Individuals

Why the migrants seek to migrate and what they hope for:

  • Find a safer place to live
  • Have a better salary
  • Find a better job
  • Have better opportunities for studying
  • Access better public services
  • Face less corruption

 

In extent to these, there are people for whom the motivation revolves around more personal causes like:

  • Having a partner that lived in another country
  • Wanting to experiment another culture
  • Wanting to live in a more civilised country

 

According to the surveys, the following factors limit migrants’ integration in a new country:

 

Learning the language

  • Communication is important in every aspect of our life, in work and free time
  • The nuances vary according to the country. Some languages are more similar to one’s own, and in some countries, English is enough in various cases.

 

Finding a place to live – The rules for the housing markets differ a lot between countries and even between cities. 

  • In some countries, landlords do not rent a place unless they see that a person has a stable job that ensures that the tenant is able to pay the rent since the law protects the tenants and evicting a tenant who does not pay is a long process.  
  • Some apartments and houses are furnished but some not, so the tenants may need to buy their own furniture.  

Integrating into the local culture may not seem like a lot, but for almost half of the respondents this was considered the most important challenge and a long-term process.

 

Integration into a new country involves various aspects associated to:

  • Local language
  • Participating in the countries’ social and economic activities
  • Norms related to work and everyday interaction
  • Faith in everyday life
  • Family and family relations
  • Gender roles, relations and marriage
  • Parenting
  • Food and drink
  • Clothing
  • Etiquette, etc.

These are some tips that can help you find an apartment, a job and adapt to the new society

 

Finding an apartment:

  • Start looking for a place to live as soon as you know where you’ll be working or studying;
  • Your new employer or school may also have good suggestions on the topic;
  • Seek for expat communities in the city of destination and don’t be afraid to ask them for help;
  • For the beginning, you can also consider renting a single room in a bigger apartment/house. This is cheaper and usually faster than finding your own apartment
  • Be careful about the deposits you transfer. While it is typical for landlords to ask for a deposit, this is done only after an agreement was signed, otherwise you risk being cheated and losing the money you sent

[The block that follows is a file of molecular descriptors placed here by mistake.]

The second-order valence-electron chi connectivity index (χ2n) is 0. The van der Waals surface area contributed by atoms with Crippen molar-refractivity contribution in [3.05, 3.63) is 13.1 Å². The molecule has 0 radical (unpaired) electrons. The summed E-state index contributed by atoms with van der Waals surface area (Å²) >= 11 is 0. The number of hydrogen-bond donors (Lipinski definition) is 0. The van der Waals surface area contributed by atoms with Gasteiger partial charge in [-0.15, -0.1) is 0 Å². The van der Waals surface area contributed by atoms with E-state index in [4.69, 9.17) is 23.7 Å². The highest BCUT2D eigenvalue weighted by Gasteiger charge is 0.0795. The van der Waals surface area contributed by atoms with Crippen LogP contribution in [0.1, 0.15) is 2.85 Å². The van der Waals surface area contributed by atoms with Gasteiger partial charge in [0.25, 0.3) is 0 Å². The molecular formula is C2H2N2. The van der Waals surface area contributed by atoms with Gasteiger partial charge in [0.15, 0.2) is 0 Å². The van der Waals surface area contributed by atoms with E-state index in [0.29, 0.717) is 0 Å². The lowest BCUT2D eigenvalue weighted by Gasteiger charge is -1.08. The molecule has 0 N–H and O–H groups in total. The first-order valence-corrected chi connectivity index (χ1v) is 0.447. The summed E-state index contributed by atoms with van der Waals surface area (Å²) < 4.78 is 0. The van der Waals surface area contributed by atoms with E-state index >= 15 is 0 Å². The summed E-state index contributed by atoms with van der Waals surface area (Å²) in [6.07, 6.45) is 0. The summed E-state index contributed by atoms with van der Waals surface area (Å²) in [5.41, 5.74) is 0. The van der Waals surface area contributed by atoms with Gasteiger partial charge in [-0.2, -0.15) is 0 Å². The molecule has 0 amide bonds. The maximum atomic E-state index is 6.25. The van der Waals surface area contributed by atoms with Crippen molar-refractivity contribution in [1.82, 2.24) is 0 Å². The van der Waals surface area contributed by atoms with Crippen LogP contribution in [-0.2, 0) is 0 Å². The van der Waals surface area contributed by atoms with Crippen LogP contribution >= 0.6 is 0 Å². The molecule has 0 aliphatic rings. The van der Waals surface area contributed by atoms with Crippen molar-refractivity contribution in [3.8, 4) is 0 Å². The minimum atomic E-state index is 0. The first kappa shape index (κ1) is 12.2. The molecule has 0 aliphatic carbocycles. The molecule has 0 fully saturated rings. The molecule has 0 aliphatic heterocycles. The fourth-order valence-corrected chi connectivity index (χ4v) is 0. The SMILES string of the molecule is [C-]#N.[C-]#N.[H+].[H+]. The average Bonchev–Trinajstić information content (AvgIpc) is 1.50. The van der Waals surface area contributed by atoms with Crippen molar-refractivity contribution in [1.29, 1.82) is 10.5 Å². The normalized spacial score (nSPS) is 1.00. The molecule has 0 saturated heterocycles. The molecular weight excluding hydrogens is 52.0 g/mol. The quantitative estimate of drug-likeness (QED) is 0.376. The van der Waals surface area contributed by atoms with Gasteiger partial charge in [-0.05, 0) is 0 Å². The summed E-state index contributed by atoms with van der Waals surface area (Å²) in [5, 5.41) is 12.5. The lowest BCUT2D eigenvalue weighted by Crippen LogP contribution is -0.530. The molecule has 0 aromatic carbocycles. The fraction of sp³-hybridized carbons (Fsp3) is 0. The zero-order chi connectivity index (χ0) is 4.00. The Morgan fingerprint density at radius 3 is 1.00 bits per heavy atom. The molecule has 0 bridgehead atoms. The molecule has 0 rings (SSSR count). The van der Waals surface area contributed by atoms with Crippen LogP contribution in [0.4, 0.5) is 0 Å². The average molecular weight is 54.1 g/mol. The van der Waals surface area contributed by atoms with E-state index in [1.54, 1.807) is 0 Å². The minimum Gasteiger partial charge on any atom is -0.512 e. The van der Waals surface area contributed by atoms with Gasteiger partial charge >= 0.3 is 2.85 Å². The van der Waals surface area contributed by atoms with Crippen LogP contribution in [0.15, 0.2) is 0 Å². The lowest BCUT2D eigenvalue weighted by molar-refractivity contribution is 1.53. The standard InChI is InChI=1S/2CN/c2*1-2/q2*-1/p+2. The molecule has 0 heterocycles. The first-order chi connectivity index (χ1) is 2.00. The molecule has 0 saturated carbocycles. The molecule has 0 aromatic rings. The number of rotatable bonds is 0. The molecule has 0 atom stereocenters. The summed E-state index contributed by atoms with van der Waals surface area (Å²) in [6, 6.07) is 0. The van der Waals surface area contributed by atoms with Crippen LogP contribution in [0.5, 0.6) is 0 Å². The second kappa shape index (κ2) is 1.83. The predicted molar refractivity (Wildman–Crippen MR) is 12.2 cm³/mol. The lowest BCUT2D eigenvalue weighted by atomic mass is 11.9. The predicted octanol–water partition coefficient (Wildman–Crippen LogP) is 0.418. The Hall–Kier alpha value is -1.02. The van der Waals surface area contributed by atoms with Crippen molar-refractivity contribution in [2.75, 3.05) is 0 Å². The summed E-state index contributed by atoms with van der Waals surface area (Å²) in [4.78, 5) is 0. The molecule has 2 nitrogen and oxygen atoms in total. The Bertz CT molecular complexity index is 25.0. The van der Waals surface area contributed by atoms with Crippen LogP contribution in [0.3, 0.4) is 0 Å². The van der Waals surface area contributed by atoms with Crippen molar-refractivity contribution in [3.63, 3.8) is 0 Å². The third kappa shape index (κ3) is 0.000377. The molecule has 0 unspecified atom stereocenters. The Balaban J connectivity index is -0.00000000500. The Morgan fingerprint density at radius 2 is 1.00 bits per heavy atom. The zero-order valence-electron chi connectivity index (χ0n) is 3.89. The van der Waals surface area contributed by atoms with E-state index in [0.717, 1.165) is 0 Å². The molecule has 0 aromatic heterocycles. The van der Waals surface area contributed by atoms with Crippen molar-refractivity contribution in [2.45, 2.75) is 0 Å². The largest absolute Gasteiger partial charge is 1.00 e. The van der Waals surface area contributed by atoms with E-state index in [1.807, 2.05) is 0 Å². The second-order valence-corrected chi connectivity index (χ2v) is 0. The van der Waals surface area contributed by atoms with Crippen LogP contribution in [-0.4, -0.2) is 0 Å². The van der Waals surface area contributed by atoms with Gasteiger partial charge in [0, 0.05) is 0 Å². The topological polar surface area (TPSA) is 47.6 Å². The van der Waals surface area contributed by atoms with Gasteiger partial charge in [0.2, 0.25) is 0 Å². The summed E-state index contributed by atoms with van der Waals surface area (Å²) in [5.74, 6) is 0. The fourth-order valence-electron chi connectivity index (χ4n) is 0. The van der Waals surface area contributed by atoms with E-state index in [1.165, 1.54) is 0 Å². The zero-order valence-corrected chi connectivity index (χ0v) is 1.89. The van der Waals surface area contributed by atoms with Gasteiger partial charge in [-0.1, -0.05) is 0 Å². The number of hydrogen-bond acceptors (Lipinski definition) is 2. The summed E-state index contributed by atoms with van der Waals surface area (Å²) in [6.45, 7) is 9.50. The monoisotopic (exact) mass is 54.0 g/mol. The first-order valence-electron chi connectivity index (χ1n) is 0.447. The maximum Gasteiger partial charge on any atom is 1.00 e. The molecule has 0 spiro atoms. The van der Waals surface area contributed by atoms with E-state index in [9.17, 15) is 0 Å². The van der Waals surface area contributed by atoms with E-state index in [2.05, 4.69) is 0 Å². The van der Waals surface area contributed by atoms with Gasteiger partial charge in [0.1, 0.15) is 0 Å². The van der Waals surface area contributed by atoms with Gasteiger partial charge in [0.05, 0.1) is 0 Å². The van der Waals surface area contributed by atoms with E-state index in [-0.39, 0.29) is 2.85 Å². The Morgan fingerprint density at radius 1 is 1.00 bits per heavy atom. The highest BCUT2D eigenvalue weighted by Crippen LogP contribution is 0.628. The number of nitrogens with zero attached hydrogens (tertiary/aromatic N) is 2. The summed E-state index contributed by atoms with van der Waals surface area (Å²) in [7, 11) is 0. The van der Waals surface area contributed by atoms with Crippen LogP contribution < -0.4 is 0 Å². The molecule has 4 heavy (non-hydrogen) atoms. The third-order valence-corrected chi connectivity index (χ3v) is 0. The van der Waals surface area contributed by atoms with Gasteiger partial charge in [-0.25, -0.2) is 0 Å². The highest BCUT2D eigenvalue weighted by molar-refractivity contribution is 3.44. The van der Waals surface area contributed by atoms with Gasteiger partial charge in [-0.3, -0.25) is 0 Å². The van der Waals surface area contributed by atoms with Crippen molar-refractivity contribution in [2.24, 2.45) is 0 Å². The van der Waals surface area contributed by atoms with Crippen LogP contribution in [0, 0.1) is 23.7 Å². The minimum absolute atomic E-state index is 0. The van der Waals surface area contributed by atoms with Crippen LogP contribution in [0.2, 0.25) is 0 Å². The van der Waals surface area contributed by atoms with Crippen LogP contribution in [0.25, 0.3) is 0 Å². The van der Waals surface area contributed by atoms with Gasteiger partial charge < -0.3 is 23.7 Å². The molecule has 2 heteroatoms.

• For the first weeks, keep in mind that one option can also be staying in a hotel/hostel, until you find a reasonable place to live.
  • For periods up to one year, in some cities you can also find studios or apartments to rent that are available only for expats, which offer a much faster process.

 

Finding a job:

  • As much as possible, check the working contract you are about to sign thoroughly. There are numerous cases of employers who trick the employees into signing agreements that are unfavourable for them, resulting in employers not receiving their salaries at the end of the month, working in bad conditions, etc.
  • Check if your education and diplomas are recognized in the destination country, and in case they are not, what do you need to do for that. Often you need translations of these documents, that need to be submitted for recertification in the country of destination.
  • It is also important to understand the mentality of the employers in the new country, related to:
  • The quality of the work you are expected to do
  • Fulfilment of the commitments you are taking
  • Your overall reliability
  • Attitude towards your colleagues and cooperation with them
  • Meeting deadlines.
  • Respecting company policies and rules, and respecting others.
  • Showing tolerance.
  • Keep in mind that for non-EU citizens, the EU countries require they obtain a work permit or visa to work legally.
  • In some countries, you will need to apply for visa in a consulate abroad, usually in your country of residence, which also requires a firm job offer before applying. The employers may apply for visa on your behalf, but this should be agreed before you accept to relocate.